Coupling

A.m() changes an attribute in B via B.setX()

A.m() changes a (public) attribute in B directly via assignment

A changes a “flag” in B (ie an attribute which controls execution decisions in B; ie behaviour of B as seen by others)

A and B both refer to an object o, and A can change o


How Do I Come Up With a Design?

  • Given

    • Product requirements.

    • Project plan

  • How do I come up with a design?


Design – Repeat Successes

  • Has a (successful) similar product been built?

  • Yes, then reuse domain specific:

    • Architectural

      • Style (e.g. client/server, database, process control)

      • Patterns.

    • Design Patterns (& idioms).

  • Use Domain model as source of inspiration.


Design – New Application Area?

  • Has a (successful) similar product been built?

  • No, then choose among general:

    • Architectural

      • Style (e.g. client/server, database, process control)

      • Patterns.

    • Design Patterns (& idioms).

  • Use Domain model as source of inspiration.


Dataflow

Pipes and filters

Batch sequential

Data-centered

Repository

Blackboard

Virtual Machine

Interpreter

Rule-based system

Call and Return

Main program and subroutine

Object-oriented (& Data abstraction)

Layered

Independent Components

Communicating processes

Client/server

Event systems

Implicit invocation

Explicit invocation

Common Architectural Styles [FYI]


Layered Architectural Style

Our focus today:

  • Architectural style: Layered.

  • References

    • Larman, Chapter 13.

    • Fowler, EA.

  • Briefly, lets review Client-Server


Client-Server (Two-tiered System)

  • “… most people see tier as implying a physical separation. Client-server systems are often described as two-tier systems …” [Fowler,p19]


Enterprise Application Layers


Enterprise Application Layers

Presentation

Domain Logic

Data Source


Layering – General Scheme

Layers

  • Presentation / Application.

    • UI.

    • Generally “thin”.

    • (Term “application” can be misleading. It does not mean …)

  • Domain / Business Logic.

    • Core system functionality.

  • Technical Services.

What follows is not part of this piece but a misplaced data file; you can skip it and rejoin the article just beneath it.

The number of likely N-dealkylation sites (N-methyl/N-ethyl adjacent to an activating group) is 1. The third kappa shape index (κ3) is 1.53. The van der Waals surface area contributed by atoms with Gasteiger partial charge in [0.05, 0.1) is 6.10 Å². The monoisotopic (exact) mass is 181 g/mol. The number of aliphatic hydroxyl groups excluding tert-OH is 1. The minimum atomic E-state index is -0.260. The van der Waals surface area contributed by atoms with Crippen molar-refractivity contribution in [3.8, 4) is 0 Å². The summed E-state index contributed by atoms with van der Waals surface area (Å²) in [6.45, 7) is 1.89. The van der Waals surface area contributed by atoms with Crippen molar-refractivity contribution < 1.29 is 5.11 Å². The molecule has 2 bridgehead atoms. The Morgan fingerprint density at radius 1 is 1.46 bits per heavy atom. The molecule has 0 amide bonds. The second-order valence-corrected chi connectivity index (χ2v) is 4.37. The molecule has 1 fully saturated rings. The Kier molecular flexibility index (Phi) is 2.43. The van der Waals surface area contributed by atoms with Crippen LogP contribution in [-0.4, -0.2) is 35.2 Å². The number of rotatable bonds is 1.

Domain Logic (Layer)

  • “… also referred to as business logic. … It involves calculations based on inputs and stored data, validation of any data that comes in from the presentation, and figuring out exactly what data source logic to dispatch …” [Fowler, p.20]


Layered Style Characteristics

  • Each layer offers services to layers above.

  • Hence, layers build upon each other to provide increased functionality.


Layers: Functionality

Presentation

Domain

Functionality / services

Data Source


Layers: Dependencies

Presentation

Domain

Dependencies

Data Source


Layer Dependencies Example


Not permitted in pure style

Layering – Pure Style

  • Pure style: components are permitted to use services of other components in

    • same layer.

    • layer immediately below.


Where to Run Your Layers

  • [Folwer, pp. 22-24]

Your software application

?

?


Where to Run Your Layers

EA software

Technical Services


EA Layers Refined

Presentation

Domain Logic

Data Source


Presentation

Domain

Technical services

Presentation

Application

Domain (logic)

Low-level domain logic

Technical services

Foundation.

General Layering Scheme Refined


Presentation

Domain

Technical services

Presentation

Application

Business services

Low-level business services

Technical services

Low-level technical services

General Layering Scheme Refined


Layering (Larman)

  • See Larman Sect 13.6